A Right


11The point of unity is you.

While the heart attack may have changed Kurts work sched-ule, it was the weeks and months following that changed Kurts lifestyle. Within a week of his surgery Kurt would start Trinitys Cardiac Rehab program. At first I was very lethargic from the surgery and it took a while to get back into action, reflects Kurt. But as I continued to follow the exercise course in cardiac re-hab and make changes to my diet I began to regain my strength and feel very well.

My previous diet was horrible, Kurt confesses, I was told that the blockages to my arteries were the result of years of unhealthy eating. I travel often in my occupation and it was

so easy to stop at fast food places for a quick lunch. The nutritional classes provided by Trinity through Cardiac Rehab were an eye opener. I never realized how excessive sodium, sugar, and carbohydrates can so dramatically damage ones vascular system. Today, under the watchful eye of Sandy,

Kurts meals consist mainly of fruit, vegetables, and lean meat. One of the things we learned during Kurts class is to focus on purchasing healthier food that is located around the edges of the grocery store, Sandy explains, I used to casually read food labels, now I read them all the time, especially looking at the sodium content, and it is really shocking how much sodium is contained in prepackaged food items.

Since his heart attack Kurt has lost in excess of 25 pounds and feels great. He credits the caring staff with Cardiac Rehab for helping him make significant life changes. These professionals are amazing. They do a great job of encouraging and teaching. I am so impressed with the heart program at Trinity and I feel so lucky that we have such a program in Fort Dodge.

From his experience Kurt advises, If something doesnt feel right to you dont hesitate to get it checked out. I had no chest pain whatsoever, so a heart at-tack was far from my thoughts. But I was fortunate because I went in early enough to avoid any heart muscle damage. If I had ignored the persistent indigestion I would have been in serious trouble. I have also learned that it is never too late to make changes in your diet and your lifestyle. Healthier food and exercise are, in my opin-ion, the keys to healthier living. If you need to change, do it now before a serious life-changing health event forces you to do so.

Talk the Talk & Walk the WalkJoin Trinity Cardiac Rehab and Kurt Wilke on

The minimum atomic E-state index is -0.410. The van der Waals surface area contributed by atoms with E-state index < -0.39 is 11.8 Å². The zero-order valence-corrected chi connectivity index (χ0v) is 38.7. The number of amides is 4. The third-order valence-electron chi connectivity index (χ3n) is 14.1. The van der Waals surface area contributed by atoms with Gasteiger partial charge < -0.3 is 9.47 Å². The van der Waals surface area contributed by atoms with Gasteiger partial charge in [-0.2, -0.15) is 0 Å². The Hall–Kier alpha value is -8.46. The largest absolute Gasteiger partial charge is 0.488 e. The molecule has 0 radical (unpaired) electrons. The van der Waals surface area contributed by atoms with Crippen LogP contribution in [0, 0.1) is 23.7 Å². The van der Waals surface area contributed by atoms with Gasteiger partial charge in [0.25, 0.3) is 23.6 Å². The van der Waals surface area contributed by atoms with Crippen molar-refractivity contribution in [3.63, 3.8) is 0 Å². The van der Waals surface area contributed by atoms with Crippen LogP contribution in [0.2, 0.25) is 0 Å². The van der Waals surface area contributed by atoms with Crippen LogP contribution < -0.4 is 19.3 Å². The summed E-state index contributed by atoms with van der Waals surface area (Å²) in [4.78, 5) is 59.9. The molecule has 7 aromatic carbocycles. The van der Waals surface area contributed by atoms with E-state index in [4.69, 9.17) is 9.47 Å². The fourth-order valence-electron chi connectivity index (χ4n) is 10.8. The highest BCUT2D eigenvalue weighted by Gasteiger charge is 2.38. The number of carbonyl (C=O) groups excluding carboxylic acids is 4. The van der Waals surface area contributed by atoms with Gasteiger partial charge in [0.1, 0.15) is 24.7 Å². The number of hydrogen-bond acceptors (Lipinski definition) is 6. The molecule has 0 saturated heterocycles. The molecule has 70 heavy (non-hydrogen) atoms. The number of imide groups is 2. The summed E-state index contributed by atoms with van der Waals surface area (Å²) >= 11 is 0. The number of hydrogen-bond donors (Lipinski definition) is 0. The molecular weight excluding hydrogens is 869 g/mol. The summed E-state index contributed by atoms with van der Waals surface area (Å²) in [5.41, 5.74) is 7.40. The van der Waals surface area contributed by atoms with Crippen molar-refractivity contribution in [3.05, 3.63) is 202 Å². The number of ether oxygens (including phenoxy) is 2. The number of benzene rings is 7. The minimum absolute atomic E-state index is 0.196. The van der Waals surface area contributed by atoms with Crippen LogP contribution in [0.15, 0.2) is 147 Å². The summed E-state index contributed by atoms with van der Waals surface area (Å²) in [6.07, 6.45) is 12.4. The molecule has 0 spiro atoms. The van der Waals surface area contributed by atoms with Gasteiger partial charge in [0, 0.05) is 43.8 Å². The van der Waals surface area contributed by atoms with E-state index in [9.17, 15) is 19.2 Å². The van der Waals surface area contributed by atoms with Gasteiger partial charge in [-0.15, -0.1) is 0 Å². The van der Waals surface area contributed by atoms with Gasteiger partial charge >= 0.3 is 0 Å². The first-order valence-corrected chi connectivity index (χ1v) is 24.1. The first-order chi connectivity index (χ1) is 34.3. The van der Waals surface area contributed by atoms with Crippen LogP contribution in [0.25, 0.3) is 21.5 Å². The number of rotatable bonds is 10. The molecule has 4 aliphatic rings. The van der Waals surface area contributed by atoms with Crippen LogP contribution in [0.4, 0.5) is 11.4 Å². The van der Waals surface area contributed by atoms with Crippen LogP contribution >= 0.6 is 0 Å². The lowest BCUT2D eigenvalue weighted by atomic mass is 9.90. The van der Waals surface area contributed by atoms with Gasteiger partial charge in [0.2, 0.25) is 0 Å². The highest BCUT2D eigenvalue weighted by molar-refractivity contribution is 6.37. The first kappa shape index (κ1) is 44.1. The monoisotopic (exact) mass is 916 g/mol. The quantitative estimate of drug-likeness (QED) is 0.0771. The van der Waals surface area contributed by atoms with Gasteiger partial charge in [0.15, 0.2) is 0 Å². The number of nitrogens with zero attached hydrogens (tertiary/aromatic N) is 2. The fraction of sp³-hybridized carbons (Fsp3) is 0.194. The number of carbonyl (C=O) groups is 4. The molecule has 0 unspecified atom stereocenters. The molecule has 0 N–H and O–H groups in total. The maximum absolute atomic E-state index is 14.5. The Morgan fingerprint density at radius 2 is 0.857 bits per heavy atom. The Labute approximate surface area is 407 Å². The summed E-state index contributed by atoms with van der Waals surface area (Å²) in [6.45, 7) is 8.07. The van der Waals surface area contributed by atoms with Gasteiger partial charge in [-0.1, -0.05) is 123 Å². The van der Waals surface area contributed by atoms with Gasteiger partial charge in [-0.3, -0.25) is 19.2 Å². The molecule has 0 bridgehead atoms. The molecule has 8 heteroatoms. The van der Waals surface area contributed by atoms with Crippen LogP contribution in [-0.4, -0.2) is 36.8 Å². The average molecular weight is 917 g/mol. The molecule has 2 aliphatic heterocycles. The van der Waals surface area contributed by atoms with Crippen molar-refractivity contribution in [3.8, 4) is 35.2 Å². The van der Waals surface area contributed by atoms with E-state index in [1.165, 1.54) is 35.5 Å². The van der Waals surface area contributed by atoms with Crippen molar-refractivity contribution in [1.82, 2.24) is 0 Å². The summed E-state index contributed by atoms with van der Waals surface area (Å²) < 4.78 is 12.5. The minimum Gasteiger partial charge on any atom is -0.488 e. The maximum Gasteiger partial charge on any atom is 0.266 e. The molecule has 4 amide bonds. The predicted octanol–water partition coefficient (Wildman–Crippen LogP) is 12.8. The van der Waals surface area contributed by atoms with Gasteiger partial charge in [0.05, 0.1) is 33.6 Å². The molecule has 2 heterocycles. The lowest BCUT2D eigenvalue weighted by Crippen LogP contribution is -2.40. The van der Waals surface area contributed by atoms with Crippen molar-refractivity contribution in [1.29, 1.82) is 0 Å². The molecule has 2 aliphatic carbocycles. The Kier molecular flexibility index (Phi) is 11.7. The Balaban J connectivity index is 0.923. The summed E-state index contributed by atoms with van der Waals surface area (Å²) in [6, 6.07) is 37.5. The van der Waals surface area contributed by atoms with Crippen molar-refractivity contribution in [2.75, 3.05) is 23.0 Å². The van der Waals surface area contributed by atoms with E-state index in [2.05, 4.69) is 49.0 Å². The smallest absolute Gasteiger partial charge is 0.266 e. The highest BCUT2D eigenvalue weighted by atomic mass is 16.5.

Saturday, February 7, 2015, at the Cross Roads Mall for

Talk the Talk & Walk the Walk.

The walk will begin at 9:00 am to raise funds for the Ameri-can Heart Association. Kurt and Sandy will speak at the event to share how they were able to make significant life changes towards better health. Lipid panel screenings will

also be offered from 7:30 - 9:00 am before the walk.

Kurt working out hard his last days of Cardiac Rehab with nurse and coach, Jessica Meyer. Cardiac Rehab is a program for people who have had a heart attack or other incident concerning the heart. Cardiac Rehab includes an exer-cise and education program for cardiac patients and those considered at high risk for heart disease. The program includes heart monitored exercise, education and counseling for patients and family members.

If something doesnt feel right to you, dont hesitate to get it checked out.

I was told that the blockages to my

arteries were the result of years of

unhealthy eating.

12 UnityPoint Health Fort Dodge

Anger, guilt, sorrow are just a few emotions Tracy openly shares about his journey with cancer. Tracy was first diagnosed with colon cancer in 2009 at the young age of 49 when he was having terrible stomach pain. After his pri-mary doctor, Dr. Peimann, ordered a few blood tests, he then ordered a colonoscopy a test Tracy was determined to never to have.

The guys at work would talk about their experiences around having a colonoscopy and I swore I would never have one, admits Tracy. But when you get to a point where you are so sick, you dont care anymore, you just want answers and to feel better.

Tracy underwent surgery to remove a mass in his colon, and at that time was given a positive prognosis. It wasnt until two years later, an uncomfortable sensation on his left side sent him back to Dr. Peimann. It really wasnt pain-ful, just kind of an odd sensation. Maybe it was a little nudge from God, reflects Tracy. A CT scan would show five lesions; four on his liver and one on his pelvic lymph nodes. A biopsy would confirm, the lesions were cancerous.

My mom was with me when I received the re-sults that my cancer was back and had spread. I was told I had stage four colon cancer, and it just really crushed me, stated Tracy.

Finding When you receive a diagnosis of cancer, its devastating, shares Tracy Phillips. Youre in total shock. And you cant help but ask, Why me? Why do I have this awful disease?

Meet Tracy Phillips and his friend Brody. Tracy sees each day as a gift as he continues to battle colon cancer.